Redshirts by John Scalzi (2012): Scalzi’s metafictional ode to Star Trek and other television science-fiction shows starts as a discursive romp and ends on a somewhat unworkable serious note with three “codas” that are fatally undercut by what has gone before. I enjoyed it, but the metafiction of the main narrative made me incapable of caring about the characters covered in the Codas: sometimes drawing attention to the Storyness of Story makes empathy for the Story’s characters impossible.
There are a lot of laughs here, many of them dependent on at least some familiarity with the storytelling tropes of Star Trek and its progeny, many based on a much more general appraisal of television production. You probably know who the Redshirts are already even if you’ve only got a passing familiarity with Star Trek; now, you get to meet them up close and personal.
A lot of people at the 2013 World Convention of Science Fiction must have really loved Redshirts, as it won the Hugo Award for Best Novel of 2012. I didn’t love it, and I kept waiting for more narrative and metafictional twists that never arrived, but Redshirts is still an enjoyable if slight and somewhat facile read. Like certain science-fiction television shows, it acts a lot smarter than it really is. Finding out in the acknowledgements that Scalzi worked on the woeful Stargate: Universe (which he praises here) really doesn’t help. Recommended.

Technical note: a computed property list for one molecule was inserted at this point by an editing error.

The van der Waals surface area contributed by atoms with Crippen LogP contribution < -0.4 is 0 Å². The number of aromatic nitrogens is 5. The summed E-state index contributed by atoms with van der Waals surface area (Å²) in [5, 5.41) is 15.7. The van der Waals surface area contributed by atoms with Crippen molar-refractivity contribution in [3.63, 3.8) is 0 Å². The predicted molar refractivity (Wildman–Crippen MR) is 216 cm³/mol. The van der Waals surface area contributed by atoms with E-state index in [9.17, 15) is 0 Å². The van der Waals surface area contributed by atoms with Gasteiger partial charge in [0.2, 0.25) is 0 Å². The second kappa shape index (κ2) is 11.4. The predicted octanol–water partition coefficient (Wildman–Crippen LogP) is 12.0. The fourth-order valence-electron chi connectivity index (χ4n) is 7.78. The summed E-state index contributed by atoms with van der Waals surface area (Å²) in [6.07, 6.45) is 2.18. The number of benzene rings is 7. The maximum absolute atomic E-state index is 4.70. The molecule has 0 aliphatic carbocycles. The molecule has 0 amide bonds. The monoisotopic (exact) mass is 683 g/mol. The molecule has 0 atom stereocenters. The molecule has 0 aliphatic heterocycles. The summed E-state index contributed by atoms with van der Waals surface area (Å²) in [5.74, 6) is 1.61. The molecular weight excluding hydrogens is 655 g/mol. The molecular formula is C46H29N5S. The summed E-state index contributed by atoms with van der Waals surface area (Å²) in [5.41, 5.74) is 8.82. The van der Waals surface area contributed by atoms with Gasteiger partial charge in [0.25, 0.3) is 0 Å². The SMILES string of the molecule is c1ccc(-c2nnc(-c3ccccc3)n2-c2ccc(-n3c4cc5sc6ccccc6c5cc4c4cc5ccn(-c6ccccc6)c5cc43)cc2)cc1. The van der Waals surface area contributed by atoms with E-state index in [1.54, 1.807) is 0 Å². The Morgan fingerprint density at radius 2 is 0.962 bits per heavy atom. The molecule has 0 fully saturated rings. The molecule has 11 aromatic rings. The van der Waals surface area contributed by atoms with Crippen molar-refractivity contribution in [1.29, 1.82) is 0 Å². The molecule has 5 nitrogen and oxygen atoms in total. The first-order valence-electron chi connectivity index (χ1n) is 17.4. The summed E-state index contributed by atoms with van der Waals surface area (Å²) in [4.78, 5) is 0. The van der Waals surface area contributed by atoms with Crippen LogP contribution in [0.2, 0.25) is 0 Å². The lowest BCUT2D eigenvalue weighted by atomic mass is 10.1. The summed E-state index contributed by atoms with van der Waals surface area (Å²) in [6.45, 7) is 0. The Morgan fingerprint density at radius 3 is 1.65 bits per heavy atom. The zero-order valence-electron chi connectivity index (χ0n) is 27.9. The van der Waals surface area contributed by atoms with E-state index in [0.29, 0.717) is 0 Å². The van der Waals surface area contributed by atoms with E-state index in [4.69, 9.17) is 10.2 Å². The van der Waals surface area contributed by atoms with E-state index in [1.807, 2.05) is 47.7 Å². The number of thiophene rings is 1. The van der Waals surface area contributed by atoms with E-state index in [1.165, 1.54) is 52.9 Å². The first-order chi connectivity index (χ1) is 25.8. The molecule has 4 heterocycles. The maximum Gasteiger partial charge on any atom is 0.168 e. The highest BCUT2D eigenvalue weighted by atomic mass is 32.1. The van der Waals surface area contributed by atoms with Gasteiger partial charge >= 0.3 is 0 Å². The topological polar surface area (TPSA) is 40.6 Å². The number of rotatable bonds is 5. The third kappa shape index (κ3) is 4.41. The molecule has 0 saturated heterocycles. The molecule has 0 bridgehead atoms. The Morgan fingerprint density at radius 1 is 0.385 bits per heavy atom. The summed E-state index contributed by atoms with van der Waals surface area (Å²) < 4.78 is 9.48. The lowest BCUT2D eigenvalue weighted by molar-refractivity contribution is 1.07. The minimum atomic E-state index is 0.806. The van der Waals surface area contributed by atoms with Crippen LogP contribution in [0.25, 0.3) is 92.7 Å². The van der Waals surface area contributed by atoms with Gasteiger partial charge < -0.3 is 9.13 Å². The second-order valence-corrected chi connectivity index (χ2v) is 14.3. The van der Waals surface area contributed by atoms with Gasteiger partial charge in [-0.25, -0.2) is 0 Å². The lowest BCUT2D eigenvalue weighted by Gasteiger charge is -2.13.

The Book of Lists: Horror: edited by Amy Wallace, Del Howison, and Scott Bradley (2008): Fun, mostly recent assortment of lists about the horror genre in film, television, movies, and other media. Most of the lists are heavily annotated, which is a good thing if you haven’t seen, say, Cannibal Holocaust, but would like to know what it’s all about. Some descriptions are not for the squeamish or faint of heart, with film-maker Eli Roth’s list of favourite moments of genital mutilation in horror movies probably being the prime example of this caution. Recommended.